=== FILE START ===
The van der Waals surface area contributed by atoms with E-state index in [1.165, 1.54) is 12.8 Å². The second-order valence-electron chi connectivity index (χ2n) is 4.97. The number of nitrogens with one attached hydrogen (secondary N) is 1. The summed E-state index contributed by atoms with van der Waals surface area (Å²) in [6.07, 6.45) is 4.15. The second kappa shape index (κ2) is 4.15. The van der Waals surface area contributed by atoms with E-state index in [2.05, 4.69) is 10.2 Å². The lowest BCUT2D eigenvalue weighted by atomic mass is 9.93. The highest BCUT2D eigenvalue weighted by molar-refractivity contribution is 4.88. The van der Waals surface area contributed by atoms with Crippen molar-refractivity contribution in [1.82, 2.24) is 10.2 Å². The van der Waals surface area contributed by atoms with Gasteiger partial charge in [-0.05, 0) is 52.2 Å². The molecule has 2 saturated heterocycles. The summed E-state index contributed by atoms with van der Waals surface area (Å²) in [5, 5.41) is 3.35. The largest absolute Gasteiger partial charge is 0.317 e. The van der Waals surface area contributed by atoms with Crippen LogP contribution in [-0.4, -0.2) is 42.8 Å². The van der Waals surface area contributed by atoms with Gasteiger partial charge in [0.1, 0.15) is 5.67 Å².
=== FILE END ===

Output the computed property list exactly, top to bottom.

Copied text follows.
The van der Waals surface area contributed by atoms with E-state index in [1.165, 1.54) is 12.8 Å². The second-order valence-electron chi connectivity index (χ2n) is 4.97. The number of nitrogens with one attached hydrogen (secondary N) is 1. The summed E-state index contributed by atoms with van der Waals surface area (Å²) in [6.07, 6.45) is 4.15. The second kappa shape index (κ2) is 4.15. The van der Waals surface area contributed by atoms with E-state index in [2.05, 4.69) is 10.2 Å². The lowest BCUT2D eigenvalue weighted by atomic mass is 9.93. The highest BCUT2D eigenvalue weighted by molar-refractivity contribution is 4.88. The van der Waals surface area contributed by atoms with Crippen molar-refractivity contribution in [1.82, 2.24) is 10.2 Å². The van der Waals surface area contributed by atoms with Gasteiger partial charge in [-0.05, 0) is 52.2 Å². The molecule has 2 saturated heterocycles. The summed E-state index contributed by atoms with van der Waals surface area (Å²) in [5, 5.41) is 3.35. The largest absolute Gasteiger partial charge is 0.317 e. The van der Waals surface area contributed by atoms with Crippen LogP contribution in [-0.4, -0.2) is 42.8 Å². The van der Waals surface area contributed by atoms with Gasteiger partial charge in [0.1, 0.15) is 5.67 Å².